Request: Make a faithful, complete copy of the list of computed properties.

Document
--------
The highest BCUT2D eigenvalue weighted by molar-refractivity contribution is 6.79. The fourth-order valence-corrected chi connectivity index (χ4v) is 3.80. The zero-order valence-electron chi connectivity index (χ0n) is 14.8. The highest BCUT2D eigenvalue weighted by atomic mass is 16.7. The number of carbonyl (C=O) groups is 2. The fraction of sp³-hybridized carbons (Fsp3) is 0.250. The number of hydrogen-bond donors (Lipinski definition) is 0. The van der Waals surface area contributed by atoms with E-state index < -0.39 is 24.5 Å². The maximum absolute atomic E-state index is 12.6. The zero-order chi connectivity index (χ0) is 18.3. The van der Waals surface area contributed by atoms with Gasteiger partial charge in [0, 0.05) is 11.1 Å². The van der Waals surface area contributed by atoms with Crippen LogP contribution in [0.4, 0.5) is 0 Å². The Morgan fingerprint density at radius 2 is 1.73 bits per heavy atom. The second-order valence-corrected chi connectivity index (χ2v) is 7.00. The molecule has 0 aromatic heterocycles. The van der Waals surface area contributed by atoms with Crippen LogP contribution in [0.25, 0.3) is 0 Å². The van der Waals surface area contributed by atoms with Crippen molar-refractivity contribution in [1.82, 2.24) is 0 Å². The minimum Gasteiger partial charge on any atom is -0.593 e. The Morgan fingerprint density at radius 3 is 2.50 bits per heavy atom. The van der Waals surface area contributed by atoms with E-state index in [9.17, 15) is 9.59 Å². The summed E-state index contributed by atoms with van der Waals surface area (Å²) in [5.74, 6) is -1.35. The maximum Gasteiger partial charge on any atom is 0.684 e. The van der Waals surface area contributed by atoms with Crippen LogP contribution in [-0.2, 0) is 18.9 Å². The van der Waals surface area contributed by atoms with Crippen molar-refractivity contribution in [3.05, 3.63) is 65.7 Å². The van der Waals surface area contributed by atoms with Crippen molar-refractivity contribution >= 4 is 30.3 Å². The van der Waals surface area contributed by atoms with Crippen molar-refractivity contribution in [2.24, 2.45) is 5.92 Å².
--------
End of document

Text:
The highest BCUT2D eigenvalue weighted by molar-refractivity contribution is 6.79. The fourth-order valence-corrected chi connectivity index (χ4v) is 3.80. The zero-order valence-electron chi connectivity index (χ0n) is 14.8. The highest BCUT2D eigenvalue weighted by atomic mass is 16.7. The number of carbonyl (C=O) groups is 2. The fraction of sp³-hybridized carbons (Fsp3) is 0.250. The number of hydrogen-bond donors (Lipinski definition) is 0. The van der Waals surface area contributed by atoms with E-state index < -0.39 is 24.5 Å². The maximum absolute atomic E-state index is 12.6. The zero-order chi connectivity index (χ0) is 18.3. The van der Waals surface area contributed by atoms with Gasteiger partial charge in [0, 0.05) is 11.1 Å². The van der Waals surface area contributed by atoms with Crippen LogP contribution in [0.4, 0.5) is 0 Å². The Morgan fingerprint density at radius 2 is 1.73 bits per heavy atom. The second-order valence-corrected chi connectivity index (χ2v) is 7.00. The molecule has 0 aromatic heterocycles. The van der Waals surface area contributed by atoms with Crippen LogP contribution in [0.25, 0.3) is 0 Å². The van der Waals surface area contributed by atoms with Crippen molar-refractivity contribution in [1.82, 2.24) is 0 Å². The minimum Gasteiger partial charge on any atom is -0.593 e. The Morgan fingerprint density at radius 3 is 2.50 bits per heavy atom. The van der Waals surface area contributed by atoms with E-state index in [9.17, 15) is 9.59 Å². The summed E-state index contributed by atoms with van der Waals surface area (Å²) in [5.74, 6) is -1.35. The maximum Gasteiger partial charge on any atom is 0.684 e. The van der Waals surface area contributed by atoms with Crippen LogP contribution in [-0.2, 0) is 18.9 Å². The van der Waals surface area contributed by atoms with Crippen molar-refractivity contribution in [3.05, 3.63) is 65.7 Å². The van der Waals surface area contributed by atoms with Crippen molar-refractivity contribution >= 4 is 30.3 Å². The van der Waals surface area contributed by atoms with Crippen molar-refractivity contribution in [2.24, 2.45) is 5.92 Å².